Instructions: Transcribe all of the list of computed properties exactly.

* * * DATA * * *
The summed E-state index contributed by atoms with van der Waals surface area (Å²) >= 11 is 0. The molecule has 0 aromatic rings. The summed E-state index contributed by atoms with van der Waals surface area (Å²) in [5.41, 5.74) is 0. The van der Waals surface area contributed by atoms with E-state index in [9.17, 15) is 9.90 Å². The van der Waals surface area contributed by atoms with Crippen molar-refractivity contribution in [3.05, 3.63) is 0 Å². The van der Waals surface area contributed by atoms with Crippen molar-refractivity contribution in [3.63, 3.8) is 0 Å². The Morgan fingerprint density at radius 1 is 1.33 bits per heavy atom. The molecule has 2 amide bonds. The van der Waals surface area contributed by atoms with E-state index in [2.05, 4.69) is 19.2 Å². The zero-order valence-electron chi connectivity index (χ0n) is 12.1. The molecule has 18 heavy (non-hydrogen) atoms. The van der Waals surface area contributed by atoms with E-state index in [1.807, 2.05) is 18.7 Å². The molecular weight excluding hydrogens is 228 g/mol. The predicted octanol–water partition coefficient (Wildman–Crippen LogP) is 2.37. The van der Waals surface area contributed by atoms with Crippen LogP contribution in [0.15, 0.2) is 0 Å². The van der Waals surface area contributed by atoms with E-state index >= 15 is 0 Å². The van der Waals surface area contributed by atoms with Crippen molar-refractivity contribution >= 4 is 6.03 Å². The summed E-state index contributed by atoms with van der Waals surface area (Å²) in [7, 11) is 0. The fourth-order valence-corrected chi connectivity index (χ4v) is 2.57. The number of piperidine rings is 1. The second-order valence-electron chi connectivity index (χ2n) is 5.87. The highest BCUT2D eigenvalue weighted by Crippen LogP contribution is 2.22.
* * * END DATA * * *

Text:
The summed E-state index contributed by atoms with van der Waals surface area (Å²) >= 11 is 0. The molecule has 0 aromatic rings. The summed E-state index contributed by atoms with van der Waals surface area (Å²) in [5.41, 5.74) is 0. The van der Waals surface area contributed by atoms with E-state index in [9.17, 15) is 9.90 Å². The van der Waals surface area contributed by atoms with Crippen molar-refractivity contribution in [3.05, 3.63) is 0 Å². The van der Waals surface area contributed by atoms with Crippen molar-refractivity contribution in [3.63, 3.8) is 0 Å². The Morgan fingerprint density at radius 1 is 1.33 bits per heavy atom. The molecule has 2 amide bonds. The van der Waals surface area contributed by atoms with E-state index in [2.05, 4.69) is 19.2 Å². The zero-order valence-electron chi connectivity index (χ0n) is 12.1. The molecule has 18 heavy (non-hydrogen) atoms. The van der Waals surface area contributed by atoms with E-state index in [1.807, 2.05) is 18.7 Å². The molecular weight excluding hydrogens is 228 g/mol. The predicted octanol–water partition coefficient (Wildman–Crippen LogP) is 2.37. The van der Waals surface area contributed by atoms with Crippen LogP contribution in [0.15, 0.2) is 0 Å². The van der Waals surface area contributed by atoms with E-state index >= 15 is 0 Å². The van der Waals surface area contributed by atoms with Crippen molar-refractivity contribution >= 4 is 6.03 Å². The summed E-state index contributed by atoms with van der Waals surface area (Å²) in [7, 11) is 0. The fourth-order valence-corrected chi connectivity index (χ4v) is 2.57. The number of piperidine rings is 1. The second-order valence-electron chi connectivity index (χ2n) is 5.87. The highest BCUT2D eigenvalue weighted by Crippen LogP contribution is 2.22.